- Adolphson, D. 2004. A New Perspective on Ethics, Ecology, and Economics, Journal of Business Ethics 54(3), 201-213.
- Flanagan, N., Howe, D and Nissenbaum, H. 2008. Embodying Values in Technology: Theory and Practice. In Information Technology and Moral Philosophy, Jeroen van den Hoven and John Weckert (eds.). Cambridge University Press.
- Floridi, L. 2005. The Philosophy of Presence: From Epistemic Failure to Successful Observability, Presence: Teleoperators and Virtual Environments 14(6) 656-667.
- Floridi, L. 2009. Information Ethics: A very short introduction (Oxford, Oxford University Press).
- Fraj-Andrés, E., Martinez-Salinas, E. and Matute-Vallejo, J. 2009. ‘A Multidimensional Approach to the Influence of Environmental Marketing and Orientation on the Firm’s Organizational Performance’, Journal of Business Ethics, 88(2), 263–286.
- Gorman, M. E. 1998. Transforming Nature: Ethics, Invention and Design. Springer.
- Guiltinan, J. 2009. Creative Destruction and Destructive Creations: Environmental Ethics and Planned Obsolescence, Journal of Business Ethics, 89, 19–28.
- Madsen, P. 2005. Responsible Design and the Management of Ethics, DMI Review 16(3): 37-41.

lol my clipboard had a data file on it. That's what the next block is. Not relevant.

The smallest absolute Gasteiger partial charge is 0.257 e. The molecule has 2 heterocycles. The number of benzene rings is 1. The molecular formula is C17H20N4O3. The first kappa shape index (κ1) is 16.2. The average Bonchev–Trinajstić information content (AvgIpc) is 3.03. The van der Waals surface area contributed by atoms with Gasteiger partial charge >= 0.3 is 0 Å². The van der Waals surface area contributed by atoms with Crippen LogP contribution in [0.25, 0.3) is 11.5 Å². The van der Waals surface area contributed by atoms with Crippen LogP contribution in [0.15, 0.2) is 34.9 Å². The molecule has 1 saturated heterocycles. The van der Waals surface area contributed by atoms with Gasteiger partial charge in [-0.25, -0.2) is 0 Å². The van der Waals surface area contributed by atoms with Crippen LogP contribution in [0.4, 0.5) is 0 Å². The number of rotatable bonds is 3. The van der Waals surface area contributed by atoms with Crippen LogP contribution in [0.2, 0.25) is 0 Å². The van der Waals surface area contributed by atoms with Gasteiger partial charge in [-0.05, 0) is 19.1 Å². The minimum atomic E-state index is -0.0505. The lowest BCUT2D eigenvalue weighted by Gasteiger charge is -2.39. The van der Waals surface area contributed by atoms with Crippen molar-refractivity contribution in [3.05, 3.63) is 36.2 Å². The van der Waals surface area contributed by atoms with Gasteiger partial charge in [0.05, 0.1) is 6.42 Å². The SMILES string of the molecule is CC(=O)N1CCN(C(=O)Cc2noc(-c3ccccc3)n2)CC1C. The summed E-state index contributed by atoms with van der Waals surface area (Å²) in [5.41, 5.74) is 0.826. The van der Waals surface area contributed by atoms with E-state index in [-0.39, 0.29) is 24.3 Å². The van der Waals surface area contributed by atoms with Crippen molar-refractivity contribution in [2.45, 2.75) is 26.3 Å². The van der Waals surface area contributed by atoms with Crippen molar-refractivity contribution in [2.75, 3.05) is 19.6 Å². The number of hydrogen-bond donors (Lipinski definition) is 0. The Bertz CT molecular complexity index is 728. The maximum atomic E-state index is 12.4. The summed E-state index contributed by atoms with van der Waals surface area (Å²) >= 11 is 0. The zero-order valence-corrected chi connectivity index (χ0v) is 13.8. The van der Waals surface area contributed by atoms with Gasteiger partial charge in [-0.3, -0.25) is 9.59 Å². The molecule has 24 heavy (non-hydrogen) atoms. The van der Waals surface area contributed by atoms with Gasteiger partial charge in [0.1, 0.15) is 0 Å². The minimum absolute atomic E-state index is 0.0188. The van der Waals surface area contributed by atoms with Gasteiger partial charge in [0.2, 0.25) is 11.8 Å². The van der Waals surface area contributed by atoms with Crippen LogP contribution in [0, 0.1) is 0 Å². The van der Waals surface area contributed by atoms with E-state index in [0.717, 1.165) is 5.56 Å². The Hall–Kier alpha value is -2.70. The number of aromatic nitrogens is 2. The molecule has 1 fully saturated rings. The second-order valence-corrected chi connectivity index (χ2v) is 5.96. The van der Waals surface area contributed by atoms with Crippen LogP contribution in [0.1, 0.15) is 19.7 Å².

- Mitcham, C. 1995. Ethics Into Design. In Discovering Design, Eds. R. Buchanan and V. Margolis, 173-179. Chicago: University of Chicago Press.
- Montgomery, A.W., Dacin, P. and Dacin, T. 2012. Collective Social Entrepreneurship: Collaboratively Shaping Social Good, Journal of Business Ethics, 111(3), 375-388.
- Nissenbaum, H. 2004. Privacy as Contextual Integrity. Washington Law Review, 79(1): 119-158.
- Nissenbaum, N. 2009. Privacy in Context: Technology, Policy and the Integrity of Social Life (Palo Alto, CA: Stanford University Press).
- Pollach, I. 2005. A Typology of Communicative Strategies in Online Privacy Policies: Ethics, Power and Informed Consent, Journal of Business Ethics, 62, 221–235.
- Santos, F. 2012. A positive Theory of Social Entrepreneurship, Journal of Business Ethics, 111(3), 335-351.
- Thomke, S. 2003. Experimentation Matters: Unlocking the Potential of New Technologies for Innovation. Boston, Massachusetts: Harvard Business School Press.
- Vaccaro, A. and P. Madsen, 2009. ‘Transparency: The new ICT-driven Ethics?’ Ethics and Information Technology, 11(2), 113-122.
- Vaccaro, A. 2012. To Pay or not to Pay? Dynamic Transparency and the Fight against the Mafia’s Extortionists, Journal of Business Ethics, 106(1), 23-35.